Yardsteading

pecan-tree

My yard is my sanctuary.  I moved into my current home in 2015, and it has taken some time to get to know, including its array of edibles. For me, being able to gather food from my own yard, or as I like to call it, “yardsteading“, is ridiculously gratifying.  There is something special about using your own fingers to pluck the fruit, nut, vegetable or herb from the branch, stem or dirt, and then to create the time and space to turn it into something you can enjoy or give to others.

A couple of years ago I read Anthony William’s book, Medical Medium. In it he claims there is a spiritual connection between the plants we eat and the energy of the person tending to them.  He says the plant adjusts its chemistry and nutritional value to offer maximum healing and benefits customized for the person who raised it and cared for it.  In other words, he claims the plant is most beneficial if consumed by the individual body, mind and spirit of its caretaker. The idea is that the energy of the caretaker is then infused into the plant itself, so that even if someone else eats it, for better or worse, the energy designed for the original caretaker is passed on to others.

This idea, which probably sounds completely crazy to many, is something I really dig.

Figs Amelia .jpg

Whether it’s true or not is honestly no concern of mine.  I just can’t help but love the idea and the feelings that bubble up when I chew on it.

Give yourself a minute to consider: is there anything better than tasting a warm fig fresh off of a branch in the summer? Or taking a walk and handing a beautiful, freshly shelled, golden pecan to your child and seeing the novelty of “found food” reflected when she pops it into her mouth?

No doubt, humans were designed and have evolved with the urge to discover and create food from our surroundings. And there’s even all kinds of great evidence that supports how wonderful the small bits of dirt left on a fresh outdoor snack are for fostering a healthy gut microbiome.  But whether a scientist or medium is offering me these juicy tidbits, it’s all just an added bonus for something I just really enjoy and get excited about doing.  My guess is Richard Louv probably has some great research citations in his books about how gathering food outdoors calms the central nervous system (the fix that I, someone who is just a teensy bit high strung on a regular basis, crave from it).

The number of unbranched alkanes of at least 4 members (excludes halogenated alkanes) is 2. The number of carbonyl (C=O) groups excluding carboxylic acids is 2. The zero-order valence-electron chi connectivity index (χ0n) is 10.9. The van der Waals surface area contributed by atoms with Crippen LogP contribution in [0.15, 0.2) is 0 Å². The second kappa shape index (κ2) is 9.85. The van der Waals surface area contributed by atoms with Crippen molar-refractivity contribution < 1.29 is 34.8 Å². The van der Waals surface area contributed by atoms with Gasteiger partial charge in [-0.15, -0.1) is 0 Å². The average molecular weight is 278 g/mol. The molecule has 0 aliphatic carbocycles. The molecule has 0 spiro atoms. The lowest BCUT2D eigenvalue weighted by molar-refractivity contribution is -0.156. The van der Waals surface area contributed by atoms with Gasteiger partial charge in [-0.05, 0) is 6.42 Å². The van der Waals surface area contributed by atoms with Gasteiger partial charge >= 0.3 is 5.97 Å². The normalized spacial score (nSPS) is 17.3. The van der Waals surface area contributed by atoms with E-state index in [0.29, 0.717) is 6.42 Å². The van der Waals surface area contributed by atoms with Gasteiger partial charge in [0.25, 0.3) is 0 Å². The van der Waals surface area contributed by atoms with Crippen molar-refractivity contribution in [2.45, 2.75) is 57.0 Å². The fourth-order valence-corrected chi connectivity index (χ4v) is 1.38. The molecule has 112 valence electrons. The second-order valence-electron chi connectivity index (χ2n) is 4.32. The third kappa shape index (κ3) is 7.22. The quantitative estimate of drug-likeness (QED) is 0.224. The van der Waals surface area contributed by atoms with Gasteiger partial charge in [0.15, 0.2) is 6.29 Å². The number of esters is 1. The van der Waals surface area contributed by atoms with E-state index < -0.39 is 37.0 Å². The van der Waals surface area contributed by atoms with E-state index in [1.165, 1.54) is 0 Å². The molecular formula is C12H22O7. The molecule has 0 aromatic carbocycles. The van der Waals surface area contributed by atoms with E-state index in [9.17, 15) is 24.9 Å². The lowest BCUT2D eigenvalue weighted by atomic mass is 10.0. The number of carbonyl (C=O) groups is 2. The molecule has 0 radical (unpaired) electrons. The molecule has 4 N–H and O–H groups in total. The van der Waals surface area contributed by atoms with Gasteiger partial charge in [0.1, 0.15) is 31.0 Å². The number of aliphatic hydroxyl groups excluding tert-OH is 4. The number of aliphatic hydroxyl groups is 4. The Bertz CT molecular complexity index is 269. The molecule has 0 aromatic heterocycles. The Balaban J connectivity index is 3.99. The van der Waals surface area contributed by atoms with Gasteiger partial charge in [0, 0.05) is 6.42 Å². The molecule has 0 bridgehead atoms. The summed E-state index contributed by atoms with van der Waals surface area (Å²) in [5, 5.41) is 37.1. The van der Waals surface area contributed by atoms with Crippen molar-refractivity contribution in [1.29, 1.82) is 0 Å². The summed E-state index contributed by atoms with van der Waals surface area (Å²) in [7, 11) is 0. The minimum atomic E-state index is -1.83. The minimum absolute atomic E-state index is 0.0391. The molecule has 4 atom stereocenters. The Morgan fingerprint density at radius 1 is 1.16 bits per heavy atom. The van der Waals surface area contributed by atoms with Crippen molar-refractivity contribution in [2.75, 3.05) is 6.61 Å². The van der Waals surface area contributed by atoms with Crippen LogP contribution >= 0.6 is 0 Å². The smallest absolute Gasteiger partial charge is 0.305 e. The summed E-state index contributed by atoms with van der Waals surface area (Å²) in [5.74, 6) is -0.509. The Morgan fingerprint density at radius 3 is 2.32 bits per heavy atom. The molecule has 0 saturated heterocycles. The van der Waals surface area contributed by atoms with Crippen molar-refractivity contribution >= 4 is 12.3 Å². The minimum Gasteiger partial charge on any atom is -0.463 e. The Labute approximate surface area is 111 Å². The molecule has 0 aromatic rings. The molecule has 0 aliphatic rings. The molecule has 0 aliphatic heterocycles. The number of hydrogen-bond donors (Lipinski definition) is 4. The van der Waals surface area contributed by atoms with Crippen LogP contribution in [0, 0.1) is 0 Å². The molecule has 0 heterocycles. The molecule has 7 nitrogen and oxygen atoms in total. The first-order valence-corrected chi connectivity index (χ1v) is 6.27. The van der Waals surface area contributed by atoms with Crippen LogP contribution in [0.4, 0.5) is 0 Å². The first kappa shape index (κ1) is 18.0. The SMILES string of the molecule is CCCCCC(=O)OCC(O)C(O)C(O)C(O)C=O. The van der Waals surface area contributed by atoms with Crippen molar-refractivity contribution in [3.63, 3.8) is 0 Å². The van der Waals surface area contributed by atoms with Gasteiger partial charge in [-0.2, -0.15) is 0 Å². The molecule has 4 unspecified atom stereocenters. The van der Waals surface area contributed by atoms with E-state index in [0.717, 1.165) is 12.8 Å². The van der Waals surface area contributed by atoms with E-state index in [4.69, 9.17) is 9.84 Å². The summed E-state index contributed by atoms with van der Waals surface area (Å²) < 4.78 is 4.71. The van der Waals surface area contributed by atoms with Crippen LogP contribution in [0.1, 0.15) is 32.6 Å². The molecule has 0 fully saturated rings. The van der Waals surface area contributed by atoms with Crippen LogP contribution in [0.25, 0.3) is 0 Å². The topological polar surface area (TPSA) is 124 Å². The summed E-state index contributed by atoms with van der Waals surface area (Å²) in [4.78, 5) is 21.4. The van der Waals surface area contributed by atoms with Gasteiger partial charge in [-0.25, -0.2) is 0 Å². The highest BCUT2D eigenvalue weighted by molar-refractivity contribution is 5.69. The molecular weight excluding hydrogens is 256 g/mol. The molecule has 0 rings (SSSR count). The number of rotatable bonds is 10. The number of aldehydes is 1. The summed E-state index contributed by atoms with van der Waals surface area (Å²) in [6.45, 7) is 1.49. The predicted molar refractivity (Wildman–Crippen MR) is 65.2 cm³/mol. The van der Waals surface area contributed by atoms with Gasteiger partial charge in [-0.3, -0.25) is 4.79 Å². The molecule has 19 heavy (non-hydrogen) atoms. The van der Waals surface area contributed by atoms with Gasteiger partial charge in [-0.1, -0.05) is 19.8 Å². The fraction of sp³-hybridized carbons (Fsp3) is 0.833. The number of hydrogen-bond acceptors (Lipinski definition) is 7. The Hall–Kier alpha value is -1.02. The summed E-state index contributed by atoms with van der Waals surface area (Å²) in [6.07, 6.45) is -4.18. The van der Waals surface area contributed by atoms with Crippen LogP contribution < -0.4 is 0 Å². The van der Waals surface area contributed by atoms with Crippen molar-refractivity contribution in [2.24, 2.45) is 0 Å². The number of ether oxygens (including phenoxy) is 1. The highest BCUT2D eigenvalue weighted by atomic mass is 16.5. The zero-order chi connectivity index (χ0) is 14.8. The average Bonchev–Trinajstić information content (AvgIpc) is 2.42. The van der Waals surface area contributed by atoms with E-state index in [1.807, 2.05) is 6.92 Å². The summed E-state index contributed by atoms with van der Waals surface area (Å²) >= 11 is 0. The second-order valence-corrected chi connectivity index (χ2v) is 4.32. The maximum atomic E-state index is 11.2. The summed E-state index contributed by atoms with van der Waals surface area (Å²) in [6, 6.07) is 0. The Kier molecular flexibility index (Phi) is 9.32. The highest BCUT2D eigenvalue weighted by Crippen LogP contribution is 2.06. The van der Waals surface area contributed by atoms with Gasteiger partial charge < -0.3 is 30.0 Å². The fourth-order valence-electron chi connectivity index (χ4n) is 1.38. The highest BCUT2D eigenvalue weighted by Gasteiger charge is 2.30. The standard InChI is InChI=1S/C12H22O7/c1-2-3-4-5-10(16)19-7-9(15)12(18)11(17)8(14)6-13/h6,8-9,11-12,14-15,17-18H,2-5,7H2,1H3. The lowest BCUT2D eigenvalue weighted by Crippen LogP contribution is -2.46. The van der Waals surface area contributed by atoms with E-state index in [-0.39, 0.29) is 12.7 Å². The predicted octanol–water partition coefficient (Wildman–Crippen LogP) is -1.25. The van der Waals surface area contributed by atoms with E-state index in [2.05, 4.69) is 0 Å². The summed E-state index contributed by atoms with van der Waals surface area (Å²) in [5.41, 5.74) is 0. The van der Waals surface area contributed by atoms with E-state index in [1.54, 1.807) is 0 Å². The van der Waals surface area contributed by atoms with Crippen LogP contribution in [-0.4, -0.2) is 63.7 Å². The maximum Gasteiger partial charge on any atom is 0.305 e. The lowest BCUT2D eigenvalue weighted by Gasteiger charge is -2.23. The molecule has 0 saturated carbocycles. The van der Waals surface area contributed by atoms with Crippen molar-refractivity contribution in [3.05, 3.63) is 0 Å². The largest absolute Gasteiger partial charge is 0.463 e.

We are so fortunate to have multiple edibles in our own yard.  We have both native and grafted pecan trees (the native one being over 200 years old!), and during our yard’s last pecan season we harvested over 180 lbs from our half acre suburban lot.  We also have Chile Pequins, a wild bush with extremely spicy and delicious red edible berries, Loquat, Texas Persimmon, Yaupon (can make highly caffeinated tea from its leaves), and beautiful fig trees which I’ve learned grandfathered many of the other figs in our neighborhood.

pecans 2016.jpg

Figs Bowl.jpg

I can’t help but feel tremendous gratitude for the couple who built and lived in our home for over 50 years. They truly nurtured the abundant plant life and yard treasures all around us.  I hope to be able to steward their babies well as we continue to live and grow together.

Granddaddy Pecan.jpg

I am beginning to look at my yard in terms of a rhythm of edibles for each season.  Things like pecans in the fall, loquats in the spring, and figs in the summer.

I also love learning about foraging, and we are fortunate to live along a creek where we have identified black walnut trees, a mulberry tree, wild blackberries, wild mint, watercress, as well as wild onion widespread.  We have stinging nettle, prickly pear and dandelion as well in our area.  I’m sure there are many others that I have yet to discover.

Here is a list of items I create from my yard and creek area (noted with * and a hyperlink to my documented experiences) in Central Texas as well as the items have on my list to attempt in the near future.  I’ve also included fun projects and ideas for projects that do not come from my yard, like fermenting, but do embody the same spirit of making things together and “yardsteading”.  For example, I began brewing our own fermented kombucha tea in 2016, and it is a really fun continuous project that my kids enjoy helping make. On the times when we don’t have a yard edible, I play with other homesteading projects – like making candles, moisturizers, household cleaners, and soap.

The list below is always growing and changing, and is mostly for my brain, so that I don’t forget the things I want to do, but maybe it will inspire you too. I’ve uploaded links with my completed projects and recipes along the way as I’ve gone. Send me a note if yardsteading is something that excites you, and let’s exchange ideas and recipes as we learn together.

WILD EDIBLES:

Pecans*

Black Walnut*

Chile Pequins*

Wild Onion*

Mulberry*

Dewberry*

HOUSEHOLD GOODS:

Candles (I made beeswax candles in 2017 that turned out great!)

Lye and Melt & Pour Soapmaking*

Lip Balm

Fizzy Bath Salts

Whipped Shea Butter Body Moisturizer*

Citrus Vinegar Household Cleaner*

Tea Tree Shower Spray

Pest Control Products*

Herbal Cold and Flu Remedies*

Olive Oil Lamps

Container Gardens

CANNING: 

Dill Pickles*

Pickled Onions*

Pickled Beets

Pickled Okra

Vanilla

Wild Mustang Grape or Dewberry Jelly

Chile Pequin Hot Sauce*

Loquat Preserves*

Fig Preserves*

FERMENTING: 

Sourdough Bread

Kombucha*

Sauerkraut

Fermented Vegetables*

BUILDING COMMUNITY WITH THE YARDSTEAD:

Community: Cooking with Fire

Kid Fun: The Nature Wheel Jar

A Love Letter: In the Valley